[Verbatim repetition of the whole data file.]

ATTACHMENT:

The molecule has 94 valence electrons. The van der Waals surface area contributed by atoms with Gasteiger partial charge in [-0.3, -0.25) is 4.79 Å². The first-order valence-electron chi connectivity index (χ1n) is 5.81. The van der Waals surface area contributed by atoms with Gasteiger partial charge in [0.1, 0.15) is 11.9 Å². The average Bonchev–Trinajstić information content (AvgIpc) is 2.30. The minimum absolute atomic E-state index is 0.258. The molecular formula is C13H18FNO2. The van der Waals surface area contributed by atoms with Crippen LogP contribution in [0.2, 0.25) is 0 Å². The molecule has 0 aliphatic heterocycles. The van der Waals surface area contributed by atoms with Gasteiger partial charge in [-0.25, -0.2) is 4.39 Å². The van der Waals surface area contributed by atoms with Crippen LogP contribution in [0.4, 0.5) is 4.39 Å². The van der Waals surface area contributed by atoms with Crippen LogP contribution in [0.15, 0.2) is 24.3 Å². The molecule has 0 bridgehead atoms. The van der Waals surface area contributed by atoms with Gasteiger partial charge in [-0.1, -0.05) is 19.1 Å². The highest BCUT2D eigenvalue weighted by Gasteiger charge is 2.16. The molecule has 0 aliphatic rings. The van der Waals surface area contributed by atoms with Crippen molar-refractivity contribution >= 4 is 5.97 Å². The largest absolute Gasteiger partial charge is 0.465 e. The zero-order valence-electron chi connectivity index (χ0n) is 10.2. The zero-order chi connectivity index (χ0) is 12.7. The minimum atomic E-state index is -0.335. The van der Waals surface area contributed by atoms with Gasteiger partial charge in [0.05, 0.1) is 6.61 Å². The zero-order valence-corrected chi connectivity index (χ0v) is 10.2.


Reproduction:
The molecule has 94 valence electrons. The van der Waals surface area contributed by atoms with Gasteiger partial charge in [-0.3, -0.25) is 4.79 Å². The first-order valence-electron chi connectivity index (χ1n) is 5.81. The van der Waals surface area contributed by atoms with Gasteiger partial charge in [0.1, 0.15) is 11.9 Å². The average Bonchev–Trinajstić information content (AvgIpc) is 2.30. The minimum absolute atomic E-state index is 0.258. The molecular formula is C13H18FNO2. The van der Waals surface area contributed by atoms with Crippen LogP contribution in [0.2, 0.25) is 0 Å². The molecule has 0 aliphatic heterocycles. The van der Waals surface area contributed by atoms with Gasteiger partial charge in [-0.25, -0.2) is 4.39 Å². The van der Waals surface area contributed by atoms with Crippen LogP contribution in [0.4, 0.5) is 4.39 Å². The van der Waals surface area contributed by atoms with Crippen LogP contribution in [0.15, 0.2) is 24.3 Å². The molecule has 0 bridgehead atoms. The van der Waals surface area contributed by atoms with Gasteiger partial charge in [-0.1, -0.05) is 19.1 Å². The highest BCUT2D eigenvalue weighted by Gasteiger charge is 2.16. The molecule has 0 aliphatic rings. The van der Waals surface area contributed by atoms with Crippen molar-refractivity contribution >= 4 is 5.97 Å². The largest absolute Gasteiger partial charge is 0.465 e. The zero-order valence-electron chi connectivity index (χ0n) is 10.2. The zero-order chi connectivity index (χ0) is 12.7. The minimum atomic E-state index is -0.335. The van der Waals surface area contributed by atoms with Gasteiger partial charge in [0.05, 0.1) is 6.61 Å². The zero-order valence-corrected chi connectivity index (χ0v) is 10.2.